• Suppose that f ( x ) is periodic, of period X , is defined and bounded on [ 0 , X ] and that at least one of the following four conditions is satisfied: (i) f is piecewise monotonic on [ 0 , X ] , (ii) f has a finite number of maxima and minima on [ 0 , X ] and a finite number of discontinuities on [ 0 , X ] , (iii) f is of bounded variation on [ 0 , X ] , (iv) f is piecewise smooth on [ 0 , X ] : then it will follow that the Fourier series coefficients may be defined through the defining integral,using proper Riemann integrals, and that the Fourier series converges to f ( x ) at a.a. x , to f ( x ) at each point of continuity of f , and to the value 1 2 [ f ( x - ) + f ( x + ) ] at all x . [link]
  • For any 1 p < and any f C p ( S 1 ) , the partial sums
    S n = S n ( f ) = | k | n f ^ ( k ) e k
    converge to f , uniformly as n ; in fact, | | S n - f | | is bounded by a constant multiple of n - p + 1 / 2 . [link]

Questions & Answers

Is there any normative that regulates the use of silver nanoparticles?
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What fields keep nano created devices from performing or assimulating ? Magnetic fields ? Are do they assimilate ?
Stoney Reply
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Adin Reply
yes I'm doing my masters in nanotechnology, we are being studying all these domains as well..
what school?
biomolecules are e building blocks of every organics and inorganic materials.
anyone know any internet site where one can find nanotechnology papers?
Damian Reply
sciencedirect big data base
Introduction about quantum dots in nanotechnology
Praveena Reply
what does nano mean?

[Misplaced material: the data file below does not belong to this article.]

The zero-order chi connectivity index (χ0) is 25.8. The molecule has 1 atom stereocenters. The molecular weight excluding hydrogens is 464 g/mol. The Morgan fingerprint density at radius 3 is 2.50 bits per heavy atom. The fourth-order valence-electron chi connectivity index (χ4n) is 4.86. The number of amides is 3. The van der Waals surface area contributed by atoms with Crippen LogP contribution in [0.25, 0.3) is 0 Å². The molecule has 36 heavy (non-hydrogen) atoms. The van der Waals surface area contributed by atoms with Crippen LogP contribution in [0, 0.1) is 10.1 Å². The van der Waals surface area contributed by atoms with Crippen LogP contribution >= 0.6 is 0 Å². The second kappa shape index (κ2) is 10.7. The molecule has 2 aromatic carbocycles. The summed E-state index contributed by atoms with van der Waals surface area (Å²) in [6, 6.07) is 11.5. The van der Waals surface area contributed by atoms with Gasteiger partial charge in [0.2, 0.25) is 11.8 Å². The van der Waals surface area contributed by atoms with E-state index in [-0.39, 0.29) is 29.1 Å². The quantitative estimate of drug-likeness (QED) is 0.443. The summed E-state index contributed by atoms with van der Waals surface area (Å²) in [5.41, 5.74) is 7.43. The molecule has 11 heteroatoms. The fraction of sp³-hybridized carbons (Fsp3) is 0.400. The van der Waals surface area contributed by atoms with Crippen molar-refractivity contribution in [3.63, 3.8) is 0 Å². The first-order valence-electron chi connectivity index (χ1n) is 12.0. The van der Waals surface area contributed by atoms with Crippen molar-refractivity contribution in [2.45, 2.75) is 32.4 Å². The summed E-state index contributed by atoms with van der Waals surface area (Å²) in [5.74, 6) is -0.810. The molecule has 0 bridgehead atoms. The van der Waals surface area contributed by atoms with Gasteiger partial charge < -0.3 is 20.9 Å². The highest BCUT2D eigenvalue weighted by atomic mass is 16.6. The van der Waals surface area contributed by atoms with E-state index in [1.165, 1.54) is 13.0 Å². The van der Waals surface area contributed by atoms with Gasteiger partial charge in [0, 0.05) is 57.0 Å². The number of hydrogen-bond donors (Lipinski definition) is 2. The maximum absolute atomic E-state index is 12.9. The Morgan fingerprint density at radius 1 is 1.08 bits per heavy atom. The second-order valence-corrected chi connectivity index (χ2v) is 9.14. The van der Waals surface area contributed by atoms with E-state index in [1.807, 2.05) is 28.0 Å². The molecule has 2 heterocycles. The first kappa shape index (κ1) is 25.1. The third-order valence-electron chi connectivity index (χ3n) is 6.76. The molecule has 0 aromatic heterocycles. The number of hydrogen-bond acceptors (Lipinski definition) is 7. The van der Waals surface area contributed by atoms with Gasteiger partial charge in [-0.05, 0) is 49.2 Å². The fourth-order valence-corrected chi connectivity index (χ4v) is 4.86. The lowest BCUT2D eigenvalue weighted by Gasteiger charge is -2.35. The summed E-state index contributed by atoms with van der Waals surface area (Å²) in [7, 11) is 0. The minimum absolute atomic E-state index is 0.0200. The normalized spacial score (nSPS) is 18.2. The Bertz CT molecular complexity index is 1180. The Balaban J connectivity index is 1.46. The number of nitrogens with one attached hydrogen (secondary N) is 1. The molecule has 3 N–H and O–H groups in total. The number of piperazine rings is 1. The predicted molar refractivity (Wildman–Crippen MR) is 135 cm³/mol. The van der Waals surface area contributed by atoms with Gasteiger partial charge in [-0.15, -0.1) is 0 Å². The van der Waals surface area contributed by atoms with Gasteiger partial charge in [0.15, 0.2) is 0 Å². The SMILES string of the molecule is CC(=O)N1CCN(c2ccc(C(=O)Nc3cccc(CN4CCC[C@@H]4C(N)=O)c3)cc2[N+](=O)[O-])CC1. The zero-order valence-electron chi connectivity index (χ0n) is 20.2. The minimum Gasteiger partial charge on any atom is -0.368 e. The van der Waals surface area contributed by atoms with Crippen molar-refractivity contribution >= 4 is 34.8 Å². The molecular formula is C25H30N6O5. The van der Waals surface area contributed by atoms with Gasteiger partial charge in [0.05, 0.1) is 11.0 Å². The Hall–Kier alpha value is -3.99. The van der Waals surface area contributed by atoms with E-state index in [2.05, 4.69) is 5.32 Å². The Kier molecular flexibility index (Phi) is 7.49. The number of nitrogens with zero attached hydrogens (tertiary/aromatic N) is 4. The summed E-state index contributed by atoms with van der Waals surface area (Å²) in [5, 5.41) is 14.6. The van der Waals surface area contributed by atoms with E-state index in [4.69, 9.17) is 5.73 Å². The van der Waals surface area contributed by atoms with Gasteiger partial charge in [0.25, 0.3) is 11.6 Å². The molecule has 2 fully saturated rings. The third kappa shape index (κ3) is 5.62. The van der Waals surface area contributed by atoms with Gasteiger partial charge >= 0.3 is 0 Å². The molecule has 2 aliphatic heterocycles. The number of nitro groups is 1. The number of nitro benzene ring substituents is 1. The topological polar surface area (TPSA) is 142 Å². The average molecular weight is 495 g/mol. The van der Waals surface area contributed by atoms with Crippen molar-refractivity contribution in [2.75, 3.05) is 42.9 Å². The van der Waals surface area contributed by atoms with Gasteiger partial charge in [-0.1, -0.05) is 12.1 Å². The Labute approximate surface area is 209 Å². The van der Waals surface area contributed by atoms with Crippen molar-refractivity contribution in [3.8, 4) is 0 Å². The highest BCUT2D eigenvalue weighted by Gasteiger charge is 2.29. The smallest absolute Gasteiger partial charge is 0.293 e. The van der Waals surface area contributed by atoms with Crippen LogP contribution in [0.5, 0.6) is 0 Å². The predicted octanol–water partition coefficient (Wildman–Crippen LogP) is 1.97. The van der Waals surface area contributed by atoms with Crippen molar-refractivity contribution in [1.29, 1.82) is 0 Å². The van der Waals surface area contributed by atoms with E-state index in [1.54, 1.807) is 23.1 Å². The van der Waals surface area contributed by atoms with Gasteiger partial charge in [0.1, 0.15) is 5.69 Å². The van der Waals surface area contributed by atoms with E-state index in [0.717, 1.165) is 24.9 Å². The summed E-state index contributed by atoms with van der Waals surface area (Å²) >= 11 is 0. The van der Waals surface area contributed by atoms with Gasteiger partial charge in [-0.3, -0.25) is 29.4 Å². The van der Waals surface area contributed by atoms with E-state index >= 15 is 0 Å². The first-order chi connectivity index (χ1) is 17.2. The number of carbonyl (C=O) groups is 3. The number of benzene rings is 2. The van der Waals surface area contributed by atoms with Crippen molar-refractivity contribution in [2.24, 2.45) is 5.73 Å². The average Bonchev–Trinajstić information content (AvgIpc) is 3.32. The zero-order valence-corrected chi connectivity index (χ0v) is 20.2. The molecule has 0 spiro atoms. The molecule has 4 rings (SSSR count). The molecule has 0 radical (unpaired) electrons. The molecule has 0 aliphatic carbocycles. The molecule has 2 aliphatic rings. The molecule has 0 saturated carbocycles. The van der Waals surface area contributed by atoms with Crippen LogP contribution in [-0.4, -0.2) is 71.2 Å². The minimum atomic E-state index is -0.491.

Anassong Reply
nano basically means 10^(-9). nanometer is a unit to measure length.
do you think it's worthwhile in the long term to study the effects and possibilities of nanotechnology on viral treatment?
Damian Reply
absolutely yes
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s. Reply
there is no specific books for beginners but there is book called principle of nanotechnology
what is fullerene does it is used to make bukky balls
Devang Reply
are you nano engineer ?
fullerene is a bucky ball aka Carbon 60 molecule. It was name by the architect Fuller. He design the geodesic dome. it resembles a soccer ball.
what is the actual application of fullerenes nowadays?
That is a great question Damian. best way to answer that question is to Google it. there are hundreds of applications for buck minister fullerenes, from medical to aerospace. you can also find plenty of research papers that will give you great detail on the potential applications of fullerenes.
what is the Synthesis, properties,and applications of carbon nano chemistry
Abhijith Reply
Mostly, they use nano carbon for electronics and for materials to be strengthened.
is Bucky paper clear?
carbon nanotubes has various application in fuel cells membrane, current research on cancer drug,and in electronics MEMS and NEMS etc
so some one know about replacing silicon atom with phosphorous in semiconductors device?
s. Reply
Yeah, it is a pain to say the least. You basically have to heat the substarte up to around 1000 degrees celcius then pass phosphene gas over top of it, which is explosive and toxic by the way, under very low pressure.
Do you know which machine is used to that process?
how to fabricate graphene ink ?
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What is lattice structure?
s. Reply
of graphene you mean?
or in general
in general
Graphene has a hexagonal structure
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what is biological synthesis of nanoparticles
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Source:  OpenStax, Brief notes on signals and systems. OpenStax CNX. Sep 14, 2009 Download for free at http://cnx.org/content/col10565/1.7